If the Church is truly the "newness of life" — the world and nature as restored in Christ — it is not, or rather ought not be, a purely religious institution in which to be "pious," to be a member in "good standing," means leaving one's own personality at the entrance — in the "check room" — and replacing it with a worn-out, impersonal, neutral "good Christian" type personality. Piety in fact may be a very dangerous thing, a real opposition to the Holy Spirit who is the Giver of Life — of joy, movement and creativity — and not of the "good conscience" which looks at everything with suspicion, fear and moral indignation.
In other reading news, I've finished the first volume of The Book of the New Sun (loved it!) and I'm now reading Agatha Christie's The Man in the Brown Suit before going back to Gene Wolfe again. John John 10:27 PM 9953487 Sunday, February 10, 2002 The other night, I started reading For the Life of the World by Alexander Schmemann. I've often heard it recommended and I've seen several references to it, most recently in Peter Leithart's wonderful Blessed Are the Hungry, but I haven't read it ... till now. And yes, I know that Rick has already read the book at least twice! I really enjoyed the first chapter, which is all I've read so far. Here's a sample quotation:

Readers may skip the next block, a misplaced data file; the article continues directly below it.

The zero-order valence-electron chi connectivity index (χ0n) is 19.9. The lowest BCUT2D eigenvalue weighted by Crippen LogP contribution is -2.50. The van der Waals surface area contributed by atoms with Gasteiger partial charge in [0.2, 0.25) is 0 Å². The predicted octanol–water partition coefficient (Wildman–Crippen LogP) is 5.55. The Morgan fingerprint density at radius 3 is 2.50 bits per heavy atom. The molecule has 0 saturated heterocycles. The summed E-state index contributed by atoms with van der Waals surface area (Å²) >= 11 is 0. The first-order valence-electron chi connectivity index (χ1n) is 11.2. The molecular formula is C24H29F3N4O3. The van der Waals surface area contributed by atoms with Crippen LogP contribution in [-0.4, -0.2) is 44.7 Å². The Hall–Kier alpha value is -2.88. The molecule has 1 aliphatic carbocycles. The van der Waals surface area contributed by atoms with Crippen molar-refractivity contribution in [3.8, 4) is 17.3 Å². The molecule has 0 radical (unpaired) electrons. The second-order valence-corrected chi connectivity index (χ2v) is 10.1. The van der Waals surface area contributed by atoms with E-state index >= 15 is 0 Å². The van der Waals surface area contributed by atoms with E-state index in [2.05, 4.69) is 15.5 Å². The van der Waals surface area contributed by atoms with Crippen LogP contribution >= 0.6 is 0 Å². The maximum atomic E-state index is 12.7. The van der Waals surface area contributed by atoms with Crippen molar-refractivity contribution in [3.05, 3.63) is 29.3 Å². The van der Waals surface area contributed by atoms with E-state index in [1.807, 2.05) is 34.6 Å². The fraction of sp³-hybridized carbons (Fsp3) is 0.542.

All that exists is God's gift to man, and it all exists to make God known to man, to make man's life communion with God. It is divine love made food, made life for man.
John John 4:33 PM 9588542 Wednesday, February 06, 2002 I didn't get as much work done today as I had planned to. One of the challenges about having to write two sermons a week is that it does not leave as much time for meditation and reflection as I could wish.

I'm working on John 2:1-11 (the wedding at Cana) for this coming Sunday morning, and I spent part of the day thinking about the significance of Jesus' presence at the wedding, Jesus' distancing himself from his mother, Jesus' reference to his future "hour," and Jesus' provision of gallons and gallons of quality wine out of water put into the jars used for the Old Covenant washings.